in which vertices receive the *sum* of their inbound messages from the previous super step, compute
a new value for the vertex property, and then send messages to neighboring vertices in the next
super step. Unlike Pregel, messages are computed in parallel as a
function of the edge triplet and the message computation has access to both the source and
destination vertex attributes. Vertices that do not receive a message are skipped within a super
step. The Pregel operator terminates iteration and returns the final graph when there are no
messages remaining.

Note, unlike more standard Pregel implementations, vertices in GraphX can only send messages to neighboring vertices and the message construction is done in parallel using a user defined messaging function. These constraints allow additional optimization within GraphX.

The following is the type signature of the Pregel operator as well as a *sketch*
of its implementation (note: to avoid stackOverflowError due to long lineage chains, pregel support periodically
checkpoint graph and messages by setting “spark.graphx.pregel.checkpointInterval” to a positive number,
say 10. And set checkpoint directory as well using SparkContext.setCheckpointDir(directory: String)):

Notice that Pregel takes two argument lists (i.e., `graph.pregel(list1)(list2)`

). The first
argument list contains configuration parameters including the initial message, the maximum number of
iterations, and the edge direction in which to send messages (by default along out edges). The
second argument list contains the user defined functions for receiving messages (the vertex program
`vprog`

), computing messages (`sendMsg`

), and combining messages `mergeMsg`

.

We can use the Pregel operator to express computation such as single source shortest path in the following example.

import org.apache.spark.graphx.{Graph, VertexId} import org.apache.spark.graphx.util.GraphGenerators

// A graph with edge attributes containing distances val graph: Graph[Long, Double] = GraphGenerators.logNormalGraph(sc, numVertices = 100).mapEdges(e => e.attr.toDouble) val sourceId: VertexId = 42 // The ultimate source // Initialize the graph such that all vertices except the root have distance infinity. val initialGraph = graph.mapVertices((id, _) => if (id == sourceId) 0.0 else Double.PositiveInfinity) val sssp = initialGraph.pregel(Double.PositiveInfinity)( (id, dist, newDist) => math.min(dist, newDist), // Vertex Program triplet => { // Send Message if (triplet.srcAttr + triplet.attr < triplet.dstAttr) { Iterator((triplet.dstId, triplet.srcAttr + triplet.attr)) } else { Iterator.empty } }, (a, b) => math.min(a, b) // Merge Message ) println(sssp.vertices.collect.mkString(“\n”))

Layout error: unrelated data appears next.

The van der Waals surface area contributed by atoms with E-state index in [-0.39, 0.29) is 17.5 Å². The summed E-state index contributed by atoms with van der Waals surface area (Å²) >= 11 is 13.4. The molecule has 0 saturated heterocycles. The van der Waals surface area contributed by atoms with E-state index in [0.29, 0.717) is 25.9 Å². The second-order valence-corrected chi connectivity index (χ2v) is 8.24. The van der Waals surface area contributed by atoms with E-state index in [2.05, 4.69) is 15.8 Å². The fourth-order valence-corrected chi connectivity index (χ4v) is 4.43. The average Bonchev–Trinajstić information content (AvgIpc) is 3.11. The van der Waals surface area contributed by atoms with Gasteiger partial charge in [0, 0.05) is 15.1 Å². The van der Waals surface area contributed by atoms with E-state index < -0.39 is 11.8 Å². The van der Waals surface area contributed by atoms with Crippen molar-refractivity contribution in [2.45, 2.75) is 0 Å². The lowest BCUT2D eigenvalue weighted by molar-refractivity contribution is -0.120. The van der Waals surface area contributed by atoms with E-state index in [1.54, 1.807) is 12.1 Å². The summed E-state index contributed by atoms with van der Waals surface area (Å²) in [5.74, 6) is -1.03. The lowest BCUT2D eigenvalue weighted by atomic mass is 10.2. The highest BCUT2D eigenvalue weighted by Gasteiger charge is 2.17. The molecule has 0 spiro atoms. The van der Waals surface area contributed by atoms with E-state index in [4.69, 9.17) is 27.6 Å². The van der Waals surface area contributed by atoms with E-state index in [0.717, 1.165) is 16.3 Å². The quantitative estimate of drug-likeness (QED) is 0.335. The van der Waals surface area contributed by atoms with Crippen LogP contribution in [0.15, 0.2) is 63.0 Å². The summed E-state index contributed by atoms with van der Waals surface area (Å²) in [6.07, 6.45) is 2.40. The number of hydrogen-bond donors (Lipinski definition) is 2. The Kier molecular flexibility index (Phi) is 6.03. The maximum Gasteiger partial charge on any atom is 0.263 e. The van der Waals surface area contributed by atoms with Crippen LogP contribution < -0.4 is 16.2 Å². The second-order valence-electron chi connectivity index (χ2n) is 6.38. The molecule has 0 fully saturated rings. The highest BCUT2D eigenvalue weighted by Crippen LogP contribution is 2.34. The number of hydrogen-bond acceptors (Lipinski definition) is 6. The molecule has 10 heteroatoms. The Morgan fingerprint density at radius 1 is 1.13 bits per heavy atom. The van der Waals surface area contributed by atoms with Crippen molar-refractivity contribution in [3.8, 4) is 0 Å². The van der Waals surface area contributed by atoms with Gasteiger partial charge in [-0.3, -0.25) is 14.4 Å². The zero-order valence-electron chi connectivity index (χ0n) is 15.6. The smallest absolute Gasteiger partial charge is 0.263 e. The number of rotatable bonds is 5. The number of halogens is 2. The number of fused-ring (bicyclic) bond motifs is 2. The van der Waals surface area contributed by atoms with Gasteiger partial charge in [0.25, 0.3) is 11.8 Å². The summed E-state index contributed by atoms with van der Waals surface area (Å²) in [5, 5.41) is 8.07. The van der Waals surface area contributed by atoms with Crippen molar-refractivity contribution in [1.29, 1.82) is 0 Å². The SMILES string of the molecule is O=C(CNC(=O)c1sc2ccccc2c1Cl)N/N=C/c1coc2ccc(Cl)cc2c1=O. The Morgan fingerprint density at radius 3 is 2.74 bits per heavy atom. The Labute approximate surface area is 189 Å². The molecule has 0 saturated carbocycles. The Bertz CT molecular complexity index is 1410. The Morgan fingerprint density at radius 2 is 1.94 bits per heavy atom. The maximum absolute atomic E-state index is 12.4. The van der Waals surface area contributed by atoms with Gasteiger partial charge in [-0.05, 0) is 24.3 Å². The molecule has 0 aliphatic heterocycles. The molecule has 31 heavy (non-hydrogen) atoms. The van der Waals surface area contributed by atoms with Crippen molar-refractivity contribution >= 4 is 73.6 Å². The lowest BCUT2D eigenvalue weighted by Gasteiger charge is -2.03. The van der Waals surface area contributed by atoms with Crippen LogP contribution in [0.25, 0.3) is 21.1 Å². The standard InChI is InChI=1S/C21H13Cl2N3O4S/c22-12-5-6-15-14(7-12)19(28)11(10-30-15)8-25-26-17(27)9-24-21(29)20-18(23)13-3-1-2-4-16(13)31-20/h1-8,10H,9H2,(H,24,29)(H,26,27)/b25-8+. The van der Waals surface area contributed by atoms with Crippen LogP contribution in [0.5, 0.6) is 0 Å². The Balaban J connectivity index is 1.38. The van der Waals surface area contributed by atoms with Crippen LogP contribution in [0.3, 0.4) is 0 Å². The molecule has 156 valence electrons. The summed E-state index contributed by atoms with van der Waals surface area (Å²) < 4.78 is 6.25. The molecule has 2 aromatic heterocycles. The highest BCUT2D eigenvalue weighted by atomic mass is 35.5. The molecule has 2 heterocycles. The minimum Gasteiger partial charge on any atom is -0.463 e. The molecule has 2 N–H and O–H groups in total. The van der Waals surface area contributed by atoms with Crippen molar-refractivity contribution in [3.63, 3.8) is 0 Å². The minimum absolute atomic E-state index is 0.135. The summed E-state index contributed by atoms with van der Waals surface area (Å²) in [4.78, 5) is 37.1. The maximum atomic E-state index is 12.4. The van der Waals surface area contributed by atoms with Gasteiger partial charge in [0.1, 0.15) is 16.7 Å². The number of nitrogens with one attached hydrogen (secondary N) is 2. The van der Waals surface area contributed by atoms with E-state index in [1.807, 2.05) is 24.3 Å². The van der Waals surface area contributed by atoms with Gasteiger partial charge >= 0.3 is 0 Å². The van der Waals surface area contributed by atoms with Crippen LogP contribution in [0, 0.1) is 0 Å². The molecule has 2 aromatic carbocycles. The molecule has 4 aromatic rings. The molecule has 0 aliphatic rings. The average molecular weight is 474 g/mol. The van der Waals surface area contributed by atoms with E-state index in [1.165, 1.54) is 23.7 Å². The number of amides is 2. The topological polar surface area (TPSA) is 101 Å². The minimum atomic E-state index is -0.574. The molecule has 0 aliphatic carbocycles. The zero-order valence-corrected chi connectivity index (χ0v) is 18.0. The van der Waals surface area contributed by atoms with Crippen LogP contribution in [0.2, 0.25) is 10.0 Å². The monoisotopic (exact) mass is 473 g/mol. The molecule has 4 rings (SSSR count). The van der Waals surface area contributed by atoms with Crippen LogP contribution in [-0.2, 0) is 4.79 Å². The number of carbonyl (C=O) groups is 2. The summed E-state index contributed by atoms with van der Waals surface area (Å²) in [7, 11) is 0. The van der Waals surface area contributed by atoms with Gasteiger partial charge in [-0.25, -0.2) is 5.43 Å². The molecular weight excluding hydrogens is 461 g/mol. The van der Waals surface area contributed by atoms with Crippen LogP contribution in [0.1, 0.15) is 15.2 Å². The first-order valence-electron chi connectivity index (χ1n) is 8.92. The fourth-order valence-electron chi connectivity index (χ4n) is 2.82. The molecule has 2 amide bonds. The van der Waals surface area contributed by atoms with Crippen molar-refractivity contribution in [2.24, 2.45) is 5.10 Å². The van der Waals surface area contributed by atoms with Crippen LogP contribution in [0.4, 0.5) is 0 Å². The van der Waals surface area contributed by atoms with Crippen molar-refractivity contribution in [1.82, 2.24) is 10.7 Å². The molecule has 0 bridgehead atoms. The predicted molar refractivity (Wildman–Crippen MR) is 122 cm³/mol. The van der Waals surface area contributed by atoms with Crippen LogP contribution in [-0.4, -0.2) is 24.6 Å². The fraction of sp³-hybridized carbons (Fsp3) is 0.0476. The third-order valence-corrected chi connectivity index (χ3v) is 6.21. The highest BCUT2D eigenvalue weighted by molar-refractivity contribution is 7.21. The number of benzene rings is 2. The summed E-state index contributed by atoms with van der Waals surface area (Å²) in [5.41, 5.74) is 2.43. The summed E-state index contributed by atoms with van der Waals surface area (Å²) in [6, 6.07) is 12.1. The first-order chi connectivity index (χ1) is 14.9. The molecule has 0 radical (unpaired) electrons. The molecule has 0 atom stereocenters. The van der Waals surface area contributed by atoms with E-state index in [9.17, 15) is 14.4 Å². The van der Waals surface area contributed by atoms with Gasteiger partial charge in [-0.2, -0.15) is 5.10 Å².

# Graph Builders

GraphX provides several ways of building a graph from a collection of vertices and edges in an RDD or on disk. None of the graph builders repartitions the graph’s edges by default; instead, edges are left in their default partitions (such as their original blocks in HDFS). `Graph.groupEdges`

requires the graph to be repartitioned because it assumes identical edges will be colocated on the same partition, so you must call `Graph.partitionBy`

before calling `groupEdges`

.

`GraphLoader.edgeListFile`

provides a way to load a graph from a list of edges on disk. It parses an adjacency list of (source vertex ID, destination vertex ID) pairs of the following form, skipping comment lines that begin with `#`

:

```
# This is a comment
2 1
4 1
1 2
```

It creates a `Graph`

from the specified edges, automatically creating any vertices mentioned by edges. All vertex and edge attributes default to 1. The `canonicalOrientation`

argument allows reorienting edges in the positive direction (`srcId < dstId`

), which is required by the connected components algorithm. The `minEdgePartitions`

argument specifies the minimum number of edge partitions to generate; there may be more edge partitions than specified if, for example, the HDFS file has more blocks.

`Graph.apply`

allows creating a graph from RDDs of vertices and edges. Duplicate vertices are picked arbitrarily and vertices found in the edge RDD but not the vertex RDD are assigned the default attribute.

`Graph.fromEdges`

allows creating a graph from only an RDD of edges, automatically creating any vertices mentioned by edges and assigning them the default value.

`Graph.fromEdgeTuples`

allows creating a graph from only an RDD of edge tuples, assigning the edges the value 1, and automatically creating any vertices mentioned by edges and assigning them the default value. It also supports deduplicating the edges; to deduplicate, pass `Some`

of a `PartitionStrategy`

as the `uniqueEdges`

parameter (for example, `uniqueEdges = Some(PartitionStrategy.RandomVertexCut)`